The government of Canada and its provinces have also jointly provided crop insurance to Canadian farmers for a long time, with the initial authority for such programs established in 1959. The basic principles of the Canadian system are quite similar to those in the United States, although for the most part, state governments play no formal role in the U.S. program other than regulatory oversight of the insurance companies broadly. In part because the Canadian agricultural sector is smaller than its U.S. counterpart, total crop insurance premiums are also lower--about $1.5 billion for Canada in 2011, as opposed to $11.7 billion for the United States.
According to a 2015 article in Actuary magazine, the crop insurance programs in the United States and Canada accounted for more than half of the agricultural insurance premia (58 percent) paid worldwide in 2011. Programs in Asia accounted for 20 percent, in Europe for another 17 percent, and Latin America and Africa combined for less than 5 percent.
The ability to offer coverage at the individual farm or even field level, as characterizes the U.S. and Canadian programs, is premised on the availability of reliable farm level production data, not just current production but also past production, so as to determine what constitutes normal yields. In addition, it requires the willingness to expend resources to develop the capacity to send people to individual farms to verify that crop losses have actually occurred. Where resources are not available to offer indemnity-based coverage, the most feasible approach is to offer index insurance, which provides payments based on weather events in a broader geographic area, not on individual farms’ yield performances.
Both China and India have adopted broad-based crop insurance programs in the last few decades. In 2016, China spent $2.3 billion on subsidies for its program, and unlike most developing countries, has sought to provide indemnity-based insurance. Those companies trying to deliver crop insurance at the local level in China have found it expensive to do so because of the costs of reaching remote villages. On the other hand, India’s program offers area-based insurance coverage, with the region being covered at the village level for most crops. Those with outstanding loans are required to purchase the heavily-subsidized coverage, while those who do not can go without, or buy less expensive weather-index plans.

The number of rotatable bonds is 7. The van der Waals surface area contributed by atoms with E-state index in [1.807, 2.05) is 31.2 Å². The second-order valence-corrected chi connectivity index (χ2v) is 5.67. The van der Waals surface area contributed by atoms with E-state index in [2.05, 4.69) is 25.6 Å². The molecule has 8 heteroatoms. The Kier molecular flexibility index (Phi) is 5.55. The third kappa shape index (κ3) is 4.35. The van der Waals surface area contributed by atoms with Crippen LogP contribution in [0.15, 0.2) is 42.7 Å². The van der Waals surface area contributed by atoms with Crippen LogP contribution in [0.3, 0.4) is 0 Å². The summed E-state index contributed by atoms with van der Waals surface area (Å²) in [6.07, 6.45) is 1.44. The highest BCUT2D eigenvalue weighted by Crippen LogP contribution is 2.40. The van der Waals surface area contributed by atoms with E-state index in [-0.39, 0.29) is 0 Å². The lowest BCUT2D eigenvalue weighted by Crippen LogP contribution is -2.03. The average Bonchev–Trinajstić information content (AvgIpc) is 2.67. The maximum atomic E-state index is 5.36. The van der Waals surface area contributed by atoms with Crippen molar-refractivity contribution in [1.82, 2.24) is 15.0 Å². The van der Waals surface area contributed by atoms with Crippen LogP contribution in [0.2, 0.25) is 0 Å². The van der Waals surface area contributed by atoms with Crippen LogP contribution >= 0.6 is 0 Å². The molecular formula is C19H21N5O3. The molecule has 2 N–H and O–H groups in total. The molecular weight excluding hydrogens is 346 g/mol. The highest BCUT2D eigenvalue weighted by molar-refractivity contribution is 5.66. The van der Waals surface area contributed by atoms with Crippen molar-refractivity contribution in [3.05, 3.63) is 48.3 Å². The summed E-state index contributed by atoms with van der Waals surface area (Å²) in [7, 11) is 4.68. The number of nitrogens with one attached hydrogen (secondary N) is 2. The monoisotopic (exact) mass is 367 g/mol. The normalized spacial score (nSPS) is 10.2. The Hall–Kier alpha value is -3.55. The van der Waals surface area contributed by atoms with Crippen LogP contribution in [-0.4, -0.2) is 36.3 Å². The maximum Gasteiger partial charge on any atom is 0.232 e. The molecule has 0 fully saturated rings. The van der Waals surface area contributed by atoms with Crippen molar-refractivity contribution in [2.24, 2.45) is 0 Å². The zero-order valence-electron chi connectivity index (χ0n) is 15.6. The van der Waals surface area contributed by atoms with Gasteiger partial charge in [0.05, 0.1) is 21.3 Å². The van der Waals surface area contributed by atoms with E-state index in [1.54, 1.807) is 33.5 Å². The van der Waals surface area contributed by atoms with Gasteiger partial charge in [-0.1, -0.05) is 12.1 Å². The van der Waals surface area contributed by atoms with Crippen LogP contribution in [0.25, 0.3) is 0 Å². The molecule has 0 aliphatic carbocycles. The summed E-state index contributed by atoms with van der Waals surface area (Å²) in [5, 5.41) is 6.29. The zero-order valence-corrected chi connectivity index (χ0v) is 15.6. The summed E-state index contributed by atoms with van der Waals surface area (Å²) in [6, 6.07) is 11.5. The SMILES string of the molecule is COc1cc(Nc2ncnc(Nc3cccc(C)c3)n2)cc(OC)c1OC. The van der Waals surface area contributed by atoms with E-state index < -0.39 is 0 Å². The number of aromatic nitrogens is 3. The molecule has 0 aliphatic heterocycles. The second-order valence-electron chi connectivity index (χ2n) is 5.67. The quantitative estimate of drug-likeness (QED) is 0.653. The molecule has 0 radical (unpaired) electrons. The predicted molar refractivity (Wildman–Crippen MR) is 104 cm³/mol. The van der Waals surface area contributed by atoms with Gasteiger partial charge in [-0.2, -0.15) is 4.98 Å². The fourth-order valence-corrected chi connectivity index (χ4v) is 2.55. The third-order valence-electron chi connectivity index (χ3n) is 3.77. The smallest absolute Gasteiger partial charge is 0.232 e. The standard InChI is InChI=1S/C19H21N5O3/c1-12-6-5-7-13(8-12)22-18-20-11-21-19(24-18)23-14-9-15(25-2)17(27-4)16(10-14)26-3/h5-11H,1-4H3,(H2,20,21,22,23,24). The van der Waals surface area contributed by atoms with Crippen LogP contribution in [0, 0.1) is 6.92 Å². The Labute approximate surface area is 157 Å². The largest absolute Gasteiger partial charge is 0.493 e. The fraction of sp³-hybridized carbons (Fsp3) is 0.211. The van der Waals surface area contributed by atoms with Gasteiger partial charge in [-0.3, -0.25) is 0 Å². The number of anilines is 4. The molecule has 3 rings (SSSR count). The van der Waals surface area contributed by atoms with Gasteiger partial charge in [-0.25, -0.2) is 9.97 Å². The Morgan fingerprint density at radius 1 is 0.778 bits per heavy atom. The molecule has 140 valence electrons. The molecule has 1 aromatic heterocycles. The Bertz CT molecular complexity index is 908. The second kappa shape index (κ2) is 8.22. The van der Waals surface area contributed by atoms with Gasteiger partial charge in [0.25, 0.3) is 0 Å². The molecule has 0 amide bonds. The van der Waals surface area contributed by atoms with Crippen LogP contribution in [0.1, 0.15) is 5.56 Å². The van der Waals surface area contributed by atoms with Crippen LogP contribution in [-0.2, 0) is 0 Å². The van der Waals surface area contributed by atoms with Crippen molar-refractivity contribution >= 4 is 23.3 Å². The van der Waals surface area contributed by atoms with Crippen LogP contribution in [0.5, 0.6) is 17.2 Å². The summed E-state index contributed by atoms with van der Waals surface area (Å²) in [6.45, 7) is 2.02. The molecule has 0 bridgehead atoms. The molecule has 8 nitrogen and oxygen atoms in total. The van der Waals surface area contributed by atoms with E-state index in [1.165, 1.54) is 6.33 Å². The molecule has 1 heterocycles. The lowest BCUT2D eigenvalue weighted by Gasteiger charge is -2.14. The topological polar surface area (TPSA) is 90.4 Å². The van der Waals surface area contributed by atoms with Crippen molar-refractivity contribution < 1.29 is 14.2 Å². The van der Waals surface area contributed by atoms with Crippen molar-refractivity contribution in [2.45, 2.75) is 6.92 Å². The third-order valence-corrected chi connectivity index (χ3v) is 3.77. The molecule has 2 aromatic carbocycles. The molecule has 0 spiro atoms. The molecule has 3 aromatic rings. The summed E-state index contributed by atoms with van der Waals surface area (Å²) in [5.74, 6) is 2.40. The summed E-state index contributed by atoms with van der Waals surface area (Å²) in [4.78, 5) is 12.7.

In Africa, index-based insurance has been offered on a pilot basis in several countries in recent years, often supported by external development entities or foundations at either the national or international level, such as the U.S. Agency for International Development (USAID), the Syngenta Foundation, and the World Bank. As of 2014, only half of one percent of all African farmers were covered by indemnity-based policies, primarily in Algeria, Nigeria and Kenya. A recent book entitled Renewing Local Planning to Face Climate Change in the Tropics, the authors summarized index-based insurance pilots in 11 African countries, and found that demand for such insurance was relatively low and that designers of the pilots had not yet determined how to replicate successful efforts on a larger scale. Appropriate data remains a constraint, but work continues.